The DATEDIF function in Excel calculates the difference between two dates. It often determines age, tenure, or periods between dates.**Calculating the difference between 2 dates is not easy in Excel. You must consider whether you want to return a result based on the gap of the months,** the years, or both.

## What is the problem?

Let's suppose that you have these 2 dates

- 28/07/2017
- 05/08/2017

The result between these 2 dates is **9 days**. **But the months are not the same** 😱😱. So if we use the MONTH function, the result is 1, and it's **WRONG**

## The DATEDIF function is hidden 🤨🤔

The previous example showed that calculating the **difference between 2 dates is NEVER easy**. But how do we want to return the result?

- By year?
- By month?
- Or by month in a year?

To perform all these calculations, Excel has an incredible function to realize all the different calculations between 2 dates. It is the **DATEDIF function**. **Unfortunately, this function is hidden (wh ... what ?) 😲😲😲**

To find out, open the help for this function. You won't see it in the list of functions, but it works perfectly (they're weird at Microsoft)

## The DATEDIF function in Excel

The DATEDIF function takes three arguments:

**Start_date**This is the starting date of the period you want to calculate. This date should come before the

`End_date`

.**End_date**This is the ending date of the period. The

`End_date`

should be on or after the`Start_date`

.**Unit**The

`Unit`

specifies the type of difference you want to calculate between the two dates

=DATEDIF(**Start_date**, **End_date**, **Unit**)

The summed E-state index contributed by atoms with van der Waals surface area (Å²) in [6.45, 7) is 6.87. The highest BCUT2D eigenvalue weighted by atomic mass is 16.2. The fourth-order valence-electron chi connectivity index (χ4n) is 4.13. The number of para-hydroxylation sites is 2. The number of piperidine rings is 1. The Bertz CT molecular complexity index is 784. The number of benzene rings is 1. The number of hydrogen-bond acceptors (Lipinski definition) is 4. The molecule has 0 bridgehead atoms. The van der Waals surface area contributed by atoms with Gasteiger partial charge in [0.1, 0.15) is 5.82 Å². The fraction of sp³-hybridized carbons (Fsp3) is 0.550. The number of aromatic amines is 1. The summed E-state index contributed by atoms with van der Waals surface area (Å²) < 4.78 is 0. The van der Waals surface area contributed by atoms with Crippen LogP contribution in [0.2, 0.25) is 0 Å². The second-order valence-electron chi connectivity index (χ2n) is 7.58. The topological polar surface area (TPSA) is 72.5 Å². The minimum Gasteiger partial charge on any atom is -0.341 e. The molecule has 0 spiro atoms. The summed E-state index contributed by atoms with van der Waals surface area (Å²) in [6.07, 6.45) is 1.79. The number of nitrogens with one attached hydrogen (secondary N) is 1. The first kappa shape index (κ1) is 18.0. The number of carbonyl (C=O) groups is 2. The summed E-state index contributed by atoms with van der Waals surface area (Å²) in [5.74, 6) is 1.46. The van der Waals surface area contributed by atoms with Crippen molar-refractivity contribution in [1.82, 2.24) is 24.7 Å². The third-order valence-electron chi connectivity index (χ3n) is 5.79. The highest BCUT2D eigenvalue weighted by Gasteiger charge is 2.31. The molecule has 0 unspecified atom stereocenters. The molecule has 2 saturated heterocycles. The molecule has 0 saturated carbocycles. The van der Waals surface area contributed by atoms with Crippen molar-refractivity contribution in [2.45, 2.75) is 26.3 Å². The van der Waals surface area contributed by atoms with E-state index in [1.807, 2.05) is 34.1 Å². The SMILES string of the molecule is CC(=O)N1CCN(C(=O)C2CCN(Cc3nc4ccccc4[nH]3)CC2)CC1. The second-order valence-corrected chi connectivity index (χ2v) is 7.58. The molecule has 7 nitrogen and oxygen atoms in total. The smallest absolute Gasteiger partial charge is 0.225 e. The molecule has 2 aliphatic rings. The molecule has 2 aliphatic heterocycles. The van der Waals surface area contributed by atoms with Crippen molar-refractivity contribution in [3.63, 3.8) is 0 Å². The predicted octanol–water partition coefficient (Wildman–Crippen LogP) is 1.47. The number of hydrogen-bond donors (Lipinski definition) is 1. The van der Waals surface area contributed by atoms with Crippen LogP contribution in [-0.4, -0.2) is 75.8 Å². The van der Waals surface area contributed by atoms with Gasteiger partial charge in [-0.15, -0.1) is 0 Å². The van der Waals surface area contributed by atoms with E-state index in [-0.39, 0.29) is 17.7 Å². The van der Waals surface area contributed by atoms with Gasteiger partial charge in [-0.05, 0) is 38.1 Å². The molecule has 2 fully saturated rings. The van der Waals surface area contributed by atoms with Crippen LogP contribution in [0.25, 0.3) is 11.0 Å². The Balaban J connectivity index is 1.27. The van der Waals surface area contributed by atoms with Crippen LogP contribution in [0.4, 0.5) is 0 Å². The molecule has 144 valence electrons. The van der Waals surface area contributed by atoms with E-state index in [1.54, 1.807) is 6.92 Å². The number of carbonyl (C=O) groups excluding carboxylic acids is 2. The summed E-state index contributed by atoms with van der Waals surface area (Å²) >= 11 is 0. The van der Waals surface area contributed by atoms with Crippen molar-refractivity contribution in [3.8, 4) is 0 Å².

## The 3^{rd} argument of the function is the most important

The first 3 codes are easy to understand

**"Y"**: Returns the number of complete years between the start and end dates.**"M"**: Returns the number of complete months between the dates.**"D"**: Returns the number of days between the dates

The other codes return a value within month or day limits

**"MD"**: Returns the difference in days, ignoring months and years; results between 0 and 30**"YM" returns the difference in months, ignoring days and years;**the result is between 0 and 11.**"YD"**: Returns the difference in days, ignoring years; results between 0 and 364

## Calculate the seniority

In column B, we have our employees' hiring dates. The second date is the current date returned by the TODAY function.

For each column, we have the following formulas

- For the years

=DATEDIF($B5,$D$1,"Y")

- For the months within a year

=DATEDIF($B5,$D$1,"YM")

- For the days within a month

=DATEDIF($B5,$D$1,"MD")

Mahbub

31/12/2020 @ 18:12

How can i sum 1 year 9 month 29 days with 1year 5 month 5 days

Oliver Street

25/03/2023 @ 16:52

For date calculation of the type you ask there can be no answer unless the calendar is simplified so that every year has 360 days and every month has 30 days. The result will be useful for many purposes, but not for adding a date span to a calendar date.

days = mod(day1 + day2 , 30)

months = mod(month1 + month 2 + int( (day1 + day2)/30), 12)

years = year1 + year2 + int( (month1 + month2 + int( (day1 + day2)/30 ) )/12)

for the example;

days = mod(29+5,30) = mod(34,30) = 4

months = mod(9 + 5+ int( (29 + 5)/30), 12) = mod(9 + 5+ int( 34/30), 12) = mod(9 + 5+ 1, 12) = mod(9 + 5+ 1, 12) = mod(15,2) = 3

years = 1 + 1 + int( (9 + 5+ int( (29 + 5)/30 ) )/12) = 1+1+int((9+5+1)/12) = 1+1+1 = 3

3 years 3 months 4 days

The date spans being added should be computed as a date difference using DAYS360(start, end)

the resulting span is;

days = mod(DAYS360(start, end),30)

months = mod(int(DAYS360(start, end)/30),12)

years = int(int(DAYS360(start, end)/30)/12)